Using the eManettino, drivers can select four different modes for the powertrain: eDrive, Hybrid, Performance, and Qualify. eDrive, as the name suggests, powers the car solely by electricity, creating a rear-wheel-drive EV capable of going 16 miles at up to 84 mph. Hybrid, the default mode, mixes the gasoline engine and electric motors to maximize efficiency, while the Performance mode keeps the internal combustion engine on at all times and utilizes the battery and electric motor for maximum power. Qualify mode focuses even more on maximizing performance at the cost of lower battery recharging.

New aerodynamics include a rear spoiler inspired by the LaFerrari that can deliver up to 794 pounds of downforce at 155 mph in its most extreme setting. The brake cooling system has been integrated into the headlight design, with intakes under the daytime running light channelling cool air into the wheel wells. There is also the "tea tray" front end, which funnels air underneath the car to suck the 296 to the ground and boost downforce.

The 296GTB has a wheelbase around two inches shorter than Ferrari’s other mid-engine sports cars, which Ferrari claims will make it agile to drive. It also contributes to the squat, forward-leaning look. The 296GTB takes some design cues from past special editions like the J50 and P80/C, although the stance and side intake are reminiscent of the Alfa Romeo 4C. The rear end continues the rectangular taillight look started by the SF90 Stradale. The interior is clean and classic Ferrari and features entirely digital displays for both the driver and passenger.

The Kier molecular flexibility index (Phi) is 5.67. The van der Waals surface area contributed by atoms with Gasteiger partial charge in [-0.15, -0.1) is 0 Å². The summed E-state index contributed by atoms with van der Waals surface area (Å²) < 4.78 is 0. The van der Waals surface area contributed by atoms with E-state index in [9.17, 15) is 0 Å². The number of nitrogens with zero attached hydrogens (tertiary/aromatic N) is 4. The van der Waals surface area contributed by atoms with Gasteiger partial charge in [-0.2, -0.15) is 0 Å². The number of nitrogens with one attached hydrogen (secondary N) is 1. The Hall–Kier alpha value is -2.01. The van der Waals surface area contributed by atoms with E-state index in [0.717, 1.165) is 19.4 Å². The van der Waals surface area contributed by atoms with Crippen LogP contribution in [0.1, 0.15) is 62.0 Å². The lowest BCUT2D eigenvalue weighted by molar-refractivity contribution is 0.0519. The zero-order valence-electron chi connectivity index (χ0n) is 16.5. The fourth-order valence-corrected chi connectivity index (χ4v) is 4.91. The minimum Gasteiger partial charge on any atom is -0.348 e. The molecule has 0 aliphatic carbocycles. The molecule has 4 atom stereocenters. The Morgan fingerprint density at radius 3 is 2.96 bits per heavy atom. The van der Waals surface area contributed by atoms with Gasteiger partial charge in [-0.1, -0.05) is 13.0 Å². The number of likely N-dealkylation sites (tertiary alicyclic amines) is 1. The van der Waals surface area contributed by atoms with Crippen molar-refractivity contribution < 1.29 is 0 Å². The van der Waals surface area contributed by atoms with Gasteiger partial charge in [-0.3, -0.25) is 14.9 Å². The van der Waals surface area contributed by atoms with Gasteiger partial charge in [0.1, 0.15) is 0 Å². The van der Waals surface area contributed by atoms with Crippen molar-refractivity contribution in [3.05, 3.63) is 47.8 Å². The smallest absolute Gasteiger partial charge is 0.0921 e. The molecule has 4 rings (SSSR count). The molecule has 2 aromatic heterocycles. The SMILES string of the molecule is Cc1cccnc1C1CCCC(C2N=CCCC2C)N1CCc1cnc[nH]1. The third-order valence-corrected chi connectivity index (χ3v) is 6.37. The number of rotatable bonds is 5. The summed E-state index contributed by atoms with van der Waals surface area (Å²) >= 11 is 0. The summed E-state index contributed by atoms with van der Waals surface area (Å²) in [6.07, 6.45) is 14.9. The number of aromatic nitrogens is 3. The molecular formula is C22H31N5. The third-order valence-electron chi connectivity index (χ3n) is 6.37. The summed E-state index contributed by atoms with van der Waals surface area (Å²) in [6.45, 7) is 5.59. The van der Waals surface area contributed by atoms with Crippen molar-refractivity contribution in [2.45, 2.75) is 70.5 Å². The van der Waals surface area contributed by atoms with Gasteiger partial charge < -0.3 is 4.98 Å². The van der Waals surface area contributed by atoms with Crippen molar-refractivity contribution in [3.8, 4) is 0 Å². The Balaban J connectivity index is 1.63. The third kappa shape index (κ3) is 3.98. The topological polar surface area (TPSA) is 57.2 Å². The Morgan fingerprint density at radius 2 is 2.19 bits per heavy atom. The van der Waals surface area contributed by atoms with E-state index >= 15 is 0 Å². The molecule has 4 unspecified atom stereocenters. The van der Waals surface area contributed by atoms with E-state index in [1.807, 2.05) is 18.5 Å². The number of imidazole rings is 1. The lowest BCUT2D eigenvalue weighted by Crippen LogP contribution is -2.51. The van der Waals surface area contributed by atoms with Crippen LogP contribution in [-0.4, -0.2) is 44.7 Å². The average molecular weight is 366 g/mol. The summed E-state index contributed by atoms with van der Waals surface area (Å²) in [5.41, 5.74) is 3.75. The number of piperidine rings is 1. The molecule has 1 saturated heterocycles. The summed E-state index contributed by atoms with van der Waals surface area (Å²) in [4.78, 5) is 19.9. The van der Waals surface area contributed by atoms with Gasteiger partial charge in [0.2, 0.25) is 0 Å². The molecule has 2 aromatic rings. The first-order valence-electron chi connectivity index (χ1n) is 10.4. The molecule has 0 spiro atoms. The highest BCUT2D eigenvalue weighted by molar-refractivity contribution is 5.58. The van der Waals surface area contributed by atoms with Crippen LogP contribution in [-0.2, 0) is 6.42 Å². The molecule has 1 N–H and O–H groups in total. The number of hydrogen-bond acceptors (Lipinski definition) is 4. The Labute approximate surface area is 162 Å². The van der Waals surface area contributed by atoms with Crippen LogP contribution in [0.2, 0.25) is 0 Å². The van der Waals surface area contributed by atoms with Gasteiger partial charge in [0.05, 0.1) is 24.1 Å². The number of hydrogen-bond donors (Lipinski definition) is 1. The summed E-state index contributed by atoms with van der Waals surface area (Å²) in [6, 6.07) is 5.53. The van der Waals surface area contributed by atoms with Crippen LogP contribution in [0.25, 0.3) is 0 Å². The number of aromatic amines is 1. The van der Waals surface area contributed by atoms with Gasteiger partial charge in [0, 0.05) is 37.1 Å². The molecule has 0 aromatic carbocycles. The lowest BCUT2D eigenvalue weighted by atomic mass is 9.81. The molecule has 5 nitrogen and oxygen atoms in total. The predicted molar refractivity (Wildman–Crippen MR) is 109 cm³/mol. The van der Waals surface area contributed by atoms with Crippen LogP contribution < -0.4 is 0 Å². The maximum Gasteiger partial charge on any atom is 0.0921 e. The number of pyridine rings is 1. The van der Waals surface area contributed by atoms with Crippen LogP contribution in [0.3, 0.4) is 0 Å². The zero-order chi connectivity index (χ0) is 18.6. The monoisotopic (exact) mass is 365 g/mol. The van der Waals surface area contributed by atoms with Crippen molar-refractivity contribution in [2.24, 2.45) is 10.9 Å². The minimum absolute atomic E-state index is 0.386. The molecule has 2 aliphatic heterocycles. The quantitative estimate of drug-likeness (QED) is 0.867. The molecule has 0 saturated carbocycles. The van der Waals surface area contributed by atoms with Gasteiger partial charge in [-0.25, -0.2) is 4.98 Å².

The 296GTB will also be available with a high-performance Assetto Fiorano package, which decorates the car in carbon fibre and features redesigned structures such as the door panels for weight savings of around 26 pounds. The package also adds a Lexan rear windscreen and adjustable Multimatic shock absorbers.

The 296GTB will be delivered in the left-hand drive to European customers starting in the first quarter of 2022 before spreading to other markets. European customers will pay the equivalent of $321,000 at current conversion rates, or $360,000 with the Assetto Fiorano package.

via Car & Driver / Road & Track